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It’s now 40 years since the eastern wing of the country became Bangladesh. The bloody civil war that broke this country also divided the historical narrative of the events that led to the making of Bangladesh.After nine months of internal strife and a military crackdown against Bangladeshi separatists, the war with India lasted 13 days.For Pakistan,16 December 1971 was perhaps the darkest moment in its history. Tens of thousands of Pakistani soldiers were taken prisoners of war.

December 16, 1971 remembered as a black day, when Pakistan lost its eastern part during a war with India.

Analysts said, The country’s founding leader Sheikh Mujibur Rahman and General Yahya Khan were important characters in the separation of Bangladesh.

But many in Pakistan still feel that we cannot really blame any single person.

The break-up of a Muslim land is never pleasant but our politicians did not learned any lesson from the history.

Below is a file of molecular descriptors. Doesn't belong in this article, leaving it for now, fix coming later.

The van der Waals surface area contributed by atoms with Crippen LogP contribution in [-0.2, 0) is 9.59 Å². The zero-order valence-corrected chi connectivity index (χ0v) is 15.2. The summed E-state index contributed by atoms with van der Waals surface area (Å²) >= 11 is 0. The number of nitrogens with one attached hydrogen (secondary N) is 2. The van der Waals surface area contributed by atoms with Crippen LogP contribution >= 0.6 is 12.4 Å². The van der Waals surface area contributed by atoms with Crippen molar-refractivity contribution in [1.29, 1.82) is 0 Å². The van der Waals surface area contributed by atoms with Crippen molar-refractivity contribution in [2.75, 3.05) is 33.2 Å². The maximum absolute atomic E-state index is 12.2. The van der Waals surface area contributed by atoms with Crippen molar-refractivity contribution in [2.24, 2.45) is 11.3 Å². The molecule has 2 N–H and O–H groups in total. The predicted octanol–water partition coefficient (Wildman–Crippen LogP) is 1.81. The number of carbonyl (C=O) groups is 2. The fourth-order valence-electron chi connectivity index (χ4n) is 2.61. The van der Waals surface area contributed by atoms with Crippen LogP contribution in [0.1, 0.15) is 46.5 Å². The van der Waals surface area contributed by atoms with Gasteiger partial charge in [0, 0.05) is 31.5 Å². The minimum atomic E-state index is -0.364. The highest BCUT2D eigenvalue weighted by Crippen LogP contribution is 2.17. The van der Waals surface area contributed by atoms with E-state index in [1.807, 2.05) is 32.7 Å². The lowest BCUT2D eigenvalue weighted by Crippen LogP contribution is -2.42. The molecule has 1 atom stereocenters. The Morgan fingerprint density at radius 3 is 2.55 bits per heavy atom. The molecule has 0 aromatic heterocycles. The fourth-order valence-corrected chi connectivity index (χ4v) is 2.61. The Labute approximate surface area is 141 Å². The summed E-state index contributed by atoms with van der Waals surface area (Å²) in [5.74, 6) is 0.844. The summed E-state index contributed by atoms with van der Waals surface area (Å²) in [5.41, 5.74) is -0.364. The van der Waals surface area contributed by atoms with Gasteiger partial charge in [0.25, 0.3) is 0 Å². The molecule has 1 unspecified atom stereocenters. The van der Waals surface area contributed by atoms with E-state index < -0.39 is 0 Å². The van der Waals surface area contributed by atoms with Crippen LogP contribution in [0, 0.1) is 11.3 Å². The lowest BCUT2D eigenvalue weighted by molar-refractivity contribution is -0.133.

SOURCE: http://www.aaj.tv

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Hepatitis B

What is hepatitis B?

One third of our population world wide (around 2 billion people) has been infected by Hepatitis B with around 400 million people being its chronic carriers. It is caused by a DNA virus that belongs to a certain (hepadna) family of viruses. The liver disease caused due to HBV (hepatitis B virus) is a huge global health problem of today

 What are the different stages of the disease?

The infection with a HBV can turn into an acute one with recovery and clearance of virus or else the patient might go into a chronic state which may be progressive or non progressive. The ability of an individual to clear the infection depends upon the his immunity power.


What are the signs and symptoms of acute disease?

Fever, anorexia (loss of appetite), nausea, vomiting, jaundice are some typical symptoms. Dark urine, pale feces and raised ALT levels (a liver enzyme) are sometimes seen as well. Where most patients with HBV are asymptomatic, sometimes the above mentioned symptoms can be severe and life threatening.


What are the symptoms of chronic disease?